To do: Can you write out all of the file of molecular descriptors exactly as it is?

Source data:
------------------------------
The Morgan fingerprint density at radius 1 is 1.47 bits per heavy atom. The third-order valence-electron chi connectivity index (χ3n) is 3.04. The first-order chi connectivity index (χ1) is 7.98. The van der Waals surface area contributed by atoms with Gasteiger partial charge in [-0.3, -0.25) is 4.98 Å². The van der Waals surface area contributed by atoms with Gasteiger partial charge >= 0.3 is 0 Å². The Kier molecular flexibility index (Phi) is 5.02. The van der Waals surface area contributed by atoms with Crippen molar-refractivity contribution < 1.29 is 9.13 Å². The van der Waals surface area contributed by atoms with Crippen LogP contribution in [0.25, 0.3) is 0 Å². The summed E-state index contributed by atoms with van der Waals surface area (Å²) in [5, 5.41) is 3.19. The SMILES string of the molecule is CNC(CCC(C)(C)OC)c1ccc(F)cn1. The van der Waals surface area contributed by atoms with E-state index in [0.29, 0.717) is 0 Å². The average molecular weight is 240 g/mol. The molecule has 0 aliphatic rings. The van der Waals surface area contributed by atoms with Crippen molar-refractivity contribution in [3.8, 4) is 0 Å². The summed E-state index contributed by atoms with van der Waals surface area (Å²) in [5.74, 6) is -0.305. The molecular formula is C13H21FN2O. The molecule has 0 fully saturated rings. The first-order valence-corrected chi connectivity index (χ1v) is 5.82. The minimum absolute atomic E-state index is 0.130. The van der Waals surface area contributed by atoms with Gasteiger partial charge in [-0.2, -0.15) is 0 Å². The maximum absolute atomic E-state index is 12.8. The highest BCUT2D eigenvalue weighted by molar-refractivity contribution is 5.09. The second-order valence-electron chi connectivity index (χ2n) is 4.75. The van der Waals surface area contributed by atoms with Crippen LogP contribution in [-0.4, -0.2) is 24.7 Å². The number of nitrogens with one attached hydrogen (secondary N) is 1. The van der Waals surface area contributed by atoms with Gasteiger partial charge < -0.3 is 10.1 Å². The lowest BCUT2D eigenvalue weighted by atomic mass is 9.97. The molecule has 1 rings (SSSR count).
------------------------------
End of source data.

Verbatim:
The Morgan fingerprint density at radius 1 is 1.47 bits per heavy atom. The third-order valence-electron chi connectivity index (χ3n) is 3.04. The first-order chi connectivity index (χ1) is 7.98. The van der Waals surface area contributed by atoms with Gasteiger partial charge in [-0.3, -0.25) is 4.98 Å². The van der Waals surface area contributed by atoms with Gasteiger partial charge >= 0.3 is 0 Å². The Kier molecular flexibility index (Phi) is 5.02. The van der Waals surface area contributed by atoms with Crippen molar-refractivity contribution < 1.29 is 9.13 Å². The van der Waals surface area contributed by atoms with Crippen LogP contribution in [0.25, 0.3) is 0 Å². The summed E-state index contributed by atoms with van der Waals surface area (Å²) in [5, 5.41) is 3.19. The SMILES string of the molecule is CNC(CCC(C)(C)OC)c1ccc(F)cn1. The van der Waals surface area contributed by atoms with E-state index in [0.29, 0.717) is 0 Å². The average molecular weight is 240 g/mol. The molecule has 0 aliphatic rings. The van der Waals surface area contributed by atoms with Crippen molar-refractivity contribution in [3.8, 4) is 0 Å². The summed E-state index contributed by atoms with van der Waals surface area (Å²) in [5.74, 6) is -0.305. The molecular formula is C13H21FN2O. The molecule has 0 fully saturated rings. The first-order valence-corrected chi connectivity index (χ1v) is 5.82. The minimum absolute atomic E-state index is 0.130. The van der Waals surface area contributed by atoms with Gasteiger partial charge in [-0.2, -0.15) is 0 Å². The maximum absolute atomic E-state index is 12.8. The highest BCUT2D eigenvalue weighted by molar-refractivity contribution is 5.09. The second-order valence-electron chi connectivity index (χ2n) is 4.75. The van der Waals surface area contributed by atoms with Crippen LogP contribution in [-0.4, -0.2) is 24.7 Å². The number of nitrogens with one attached hydrogen (secondary N) is 1. The van der Waals surface area contributed by atoms with Gasteiger partial charge < -0.3 is 10.1 Å². The lowest BCUT2D eigenvalue weighted by atomic mass is 9.97. The molecule has 1 rings (SSSR count).